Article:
Jennifer Kaplan discussed her book, ‘Greening Your Small Business,’ which came out last fall. Her top three tips: Use less, buy and source locally, and start small. In the use less category, she recommended turning off your company’s computers at night to save energy. Also, consider getting rid of your fax machine and instead sending and receiving faxes electronically (this saves paper and electricity).
Buying and sourcing locally means you’ll pay lower transportation costs for those items (and eliminate environmental impacts of long-distance transport). Buying locally also supports the local economy and has a cultural impact in your community—you get to know your suppliers, who are more likely to help you with custom orders.
As for starting small, Kaplan said businesses should consider doing the little things—such as buying recycled products and using less paper—that can add up when multiplied by the 29 million small businesses in America. Her book offers dozens more tips and examples of small businesses implementing green practices across the country.
Kaplan is an adjunct faculty of marketing at Marymount University in Arlington, Va., and founder of Greenhance LLC, a business consultancy that provides marketing and communication strategies to small businesses going green.The two other speakers, Nick Keller and Manuel Vera of Pepco’s Commercial & Industrial Energy Savings Program, discussed how small businesses can qualify for rebates for making energy efficiency improvements.
Keller noted that companies can save about 30 percent on their energy bills with very little effort. The program helps offset costs for energy efficient upgrades in three ways: providing rebates of certain dollar amounts for certain products, such as lighting; providing custom rebates for other energy-saving solutions companies come up with; and reimbursing energy efficiency training costs for building managers, up to $1,000 or 80 percent of the training.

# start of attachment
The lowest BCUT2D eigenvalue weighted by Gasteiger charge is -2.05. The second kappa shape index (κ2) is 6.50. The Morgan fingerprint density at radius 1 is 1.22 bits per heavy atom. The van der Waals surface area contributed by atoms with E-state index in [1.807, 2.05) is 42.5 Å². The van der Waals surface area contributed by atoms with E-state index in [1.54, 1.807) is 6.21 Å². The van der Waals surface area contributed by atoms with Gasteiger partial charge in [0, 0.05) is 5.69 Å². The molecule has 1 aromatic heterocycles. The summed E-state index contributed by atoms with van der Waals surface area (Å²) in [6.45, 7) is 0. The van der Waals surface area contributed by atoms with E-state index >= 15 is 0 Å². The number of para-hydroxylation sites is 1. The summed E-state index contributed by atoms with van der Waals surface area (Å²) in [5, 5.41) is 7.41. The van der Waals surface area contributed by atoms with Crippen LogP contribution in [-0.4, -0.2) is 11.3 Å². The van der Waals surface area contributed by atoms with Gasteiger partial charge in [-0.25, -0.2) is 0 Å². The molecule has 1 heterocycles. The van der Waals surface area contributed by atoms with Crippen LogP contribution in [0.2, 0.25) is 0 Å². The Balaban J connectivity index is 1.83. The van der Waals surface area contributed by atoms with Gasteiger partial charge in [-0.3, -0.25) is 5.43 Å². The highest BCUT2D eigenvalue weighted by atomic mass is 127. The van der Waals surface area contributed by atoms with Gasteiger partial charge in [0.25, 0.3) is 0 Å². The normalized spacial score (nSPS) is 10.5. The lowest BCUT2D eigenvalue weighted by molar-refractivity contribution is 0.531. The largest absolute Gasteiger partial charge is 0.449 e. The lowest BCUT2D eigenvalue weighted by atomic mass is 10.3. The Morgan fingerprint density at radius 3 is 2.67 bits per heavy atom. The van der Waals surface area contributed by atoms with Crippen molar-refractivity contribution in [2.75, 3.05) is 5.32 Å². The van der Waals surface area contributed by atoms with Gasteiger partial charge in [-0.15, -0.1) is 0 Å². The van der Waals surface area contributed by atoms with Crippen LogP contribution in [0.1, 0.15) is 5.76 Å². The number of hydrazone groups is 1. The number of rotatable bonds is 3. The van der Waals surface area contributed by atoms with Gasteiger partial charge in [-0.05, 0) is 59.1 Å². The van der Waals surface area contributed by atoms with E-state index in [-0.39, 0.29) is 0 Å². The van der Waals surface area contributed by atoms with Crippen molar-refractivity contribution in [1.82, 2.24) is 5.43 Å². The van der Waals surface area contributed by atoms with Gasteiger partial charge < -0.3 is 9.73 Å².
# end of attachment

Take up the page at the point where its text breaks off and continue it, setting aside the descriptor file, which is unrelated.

In addition, the program has a network of trade contractor allies that are pre-approved to do energy efficiency work.
Companies seeking a custom rebate must get pre-approval from the program. Keller noted that the program’s funding comes from electricity bills; you’re paying for it, so might as well take advantage of it. To learn more, visit pepco.com/business and click on “Energy Efficiency Programs.”
Some 20 people attended the lunchtime event and there was a lively Q&A after the presentations. Access Montgomery TV filmed the event; they’ll use some of the footage in the ‘Think Green’ TV show, which airs Saturdays at 3:00 p.m. on Channel 21 on RCN, Comcast and Verizon services.
Bethesda Green Executive Director Dave Feldman noted that Bethesda Green will be launching a program for small businesses in May, in partnership with the Bethesda Chamber of Commerce. Stay tuned for details.
Do you know ways small businesses can go green and save money? Have you implemented such actions at your small business? Post your comments here!